Nebraska is falling behind while other states take action. According to the Center for Climate and Energy Solutions, 33 states have released a climate action plan or are in the process of developing one. These plans reflect the individual characteristics of each state’s economy, resources, and political structure provide different opportunities for addressing climate change.
LB483 takes a fresh and practical approach for Nebraska. It proposes to take an evidence-based, data-driven, strategic approach to an action plan. It calls for a broad range of risk assessments, baselines, and benchmarks and seeks to understand the impacts on our economy, agriculture, water resources, public health, and others. It outlines a practical process that will result in solutions and opportunities in Nebraska.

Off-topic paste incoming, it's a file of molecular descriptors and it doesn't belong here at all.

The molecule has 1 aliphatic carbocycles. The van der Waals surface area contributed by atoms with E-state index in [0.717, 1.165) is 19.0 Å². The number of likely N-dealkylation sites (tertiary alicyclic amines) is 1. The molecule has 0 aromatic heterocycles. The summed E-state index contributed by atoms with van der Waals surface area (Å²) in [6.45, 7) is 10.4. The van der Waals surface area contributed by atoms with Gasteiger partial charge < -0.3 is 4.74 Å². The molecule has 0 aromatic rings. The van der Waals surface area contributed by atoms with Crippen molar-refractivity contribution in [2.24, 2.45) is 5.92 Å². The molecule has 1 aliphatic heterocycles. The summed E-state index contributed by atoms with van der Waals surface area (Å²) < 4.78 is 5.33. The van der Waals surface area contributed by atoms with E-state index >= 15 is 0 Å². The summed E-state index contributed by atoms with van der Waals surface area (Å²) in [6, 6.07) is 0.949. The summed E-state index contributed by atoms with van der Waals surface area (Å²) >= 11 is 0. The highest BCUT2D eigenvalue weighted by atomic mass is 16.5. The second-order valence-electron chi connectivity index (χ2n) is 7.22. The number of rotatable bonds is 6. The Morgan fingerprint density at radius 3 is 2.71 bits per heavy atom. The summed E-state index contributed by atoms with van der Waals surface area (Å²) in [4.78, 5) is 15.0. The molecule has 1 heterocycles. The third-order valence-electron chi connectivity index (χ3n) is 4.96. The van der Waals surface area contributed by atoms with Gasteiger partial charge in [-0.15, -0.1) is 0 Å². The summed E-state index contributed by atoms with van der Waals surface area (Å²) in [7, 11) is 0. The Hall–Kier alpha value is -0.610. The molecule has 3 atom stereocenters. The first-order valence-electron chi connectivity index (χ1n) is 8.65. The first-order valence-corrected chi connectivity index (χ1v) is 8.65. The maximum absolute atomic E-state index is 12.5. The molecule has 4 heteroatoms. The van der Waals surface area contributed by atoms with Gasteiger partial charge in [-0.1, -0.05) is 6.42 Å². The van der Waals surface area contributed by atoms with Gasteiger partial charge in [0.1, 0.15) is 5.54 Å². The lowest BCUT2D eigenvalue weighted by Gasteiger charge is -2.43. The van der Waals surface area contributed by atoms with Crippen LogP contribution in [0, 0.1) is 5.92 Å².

Nebraska is in need of a renewable energy standard that considers the best approach for Nebraskans. There are currently 38 other states that have renewable energy standards in place. These plans take various approaches, which provides many templates and options to consider. The perceived lift by this potential legislation is tempered by the fact the LES Administrative Board recently adopted a 100% net decarbonization goal by 2040. Additionally, the Omaha Public Power District approved a goal to reach net zero carbon emissions by 2050. Approximately 25% of Nebraska’s energy is generated through renewable energy, primarily through wind facilities.
Establishing a renewable energy standard will support existing efforts to reduce Nebraska’s carbon footprint and spur the implementation of new solutions.